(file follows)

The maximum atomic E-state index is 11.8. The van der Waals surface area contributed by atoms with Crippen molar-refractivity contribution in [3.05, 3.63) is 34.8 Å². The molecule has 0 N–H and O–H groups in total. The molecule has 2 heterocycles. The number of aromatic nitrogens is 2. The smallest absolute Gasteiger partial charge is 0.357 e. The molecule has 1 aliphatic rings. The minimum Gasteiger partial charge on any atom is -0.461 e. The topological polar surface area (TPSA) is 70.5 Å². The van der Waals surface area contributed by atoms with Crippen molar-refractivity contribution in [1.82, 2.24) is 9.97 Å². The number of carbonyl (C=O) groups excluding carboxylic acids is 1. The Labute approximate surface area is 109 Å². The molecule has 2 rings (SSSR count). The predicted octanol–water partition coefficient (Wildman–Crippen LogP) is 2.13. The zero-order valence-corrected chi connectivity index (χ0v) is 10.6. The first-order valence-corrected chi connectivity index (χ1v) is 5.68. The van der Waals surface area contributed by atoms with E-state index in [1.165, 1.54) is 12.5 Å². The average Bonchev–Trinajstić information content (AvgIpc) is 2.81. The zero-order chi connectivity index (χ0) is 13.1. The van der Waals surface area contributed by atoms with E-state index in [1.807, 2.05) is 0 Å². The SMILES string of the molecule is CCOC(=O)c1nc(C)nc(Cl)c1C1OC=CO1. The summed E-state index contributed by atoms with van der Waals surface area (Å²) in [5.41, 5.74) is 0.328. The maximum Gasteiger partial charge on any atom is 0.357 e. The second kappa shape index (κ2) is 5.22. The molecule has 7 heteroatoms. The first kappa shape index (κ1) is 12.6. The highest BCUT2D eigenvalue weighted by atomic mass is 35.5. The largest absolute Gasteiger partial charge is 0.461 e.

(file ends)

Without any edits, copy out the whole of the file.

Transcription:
The maximum atomic E-state index is 11.8. The van der Waals surface area contributed by atoms with Crippen molar-refractivity contribution in [3.05, 3.63) is 34.8 Å². The molecule has 0 N–H and O–H groups in total. The molecule has 2 heterocycles. The number of aromatic nitrogens is 2. The smallest absolute Gasteiger partial charge is 0.357 e. The molecule has 1 aliphatic rings. The minimum Gasteiger partial charge on any atom is -0.461 e. The topological polar surface area (TPSA) is 70.5 Å². The van der Waals surface area contributed by atoms with Crippen molar-refractivity contribution in [1.82, 2.24) is 9.97 Å². The number of carbonyl (C=O) groups excluding carboxylic acids is 1. The Labute approximate surface area is 109 Å². The molecule has 2 rings (SSSR count). The predicted octanol–water partition coefficient (Wildman–Crippen LogP) is 2.13. The zero-order valence-corrected chi connectivity index (χ0v) is 10.6. The first-order valence-corrected chi connectivity index (χ1v) is 5.68. The van der Waals surface area contributed by atoms with E-state index in [1.165, 1.54) is 12.5 Å². The average Bonchev–Trinajstić information content (AvgIpc) is 2.81. The zero-order chi connectivity index (χ0) is 13.1. The van der Waals surface area contributed by atoms with E-state index in [1.807, 2.05) is 0 Å². The SMILES string of the molecule is CCOC(=O)c1nc(C)nc(Cl)c1C1OC=CO1. The summed E-state index contributed by atoms with van der Waals surface area (Å²) in [5.41, 5.74) is 0.328. The maximum Gasteiger partial charge on any atom is 0.357 e. The second kappa shape index (κ2) is 5.22. The molecule has 7 heteroatoms. The first kappa shape index (κ1) is 12.6. The highest BCUT2D eigenvalue weighted by atomic mass is 35.5. The largest absolute Gasteiger partial charge is 0.461 e.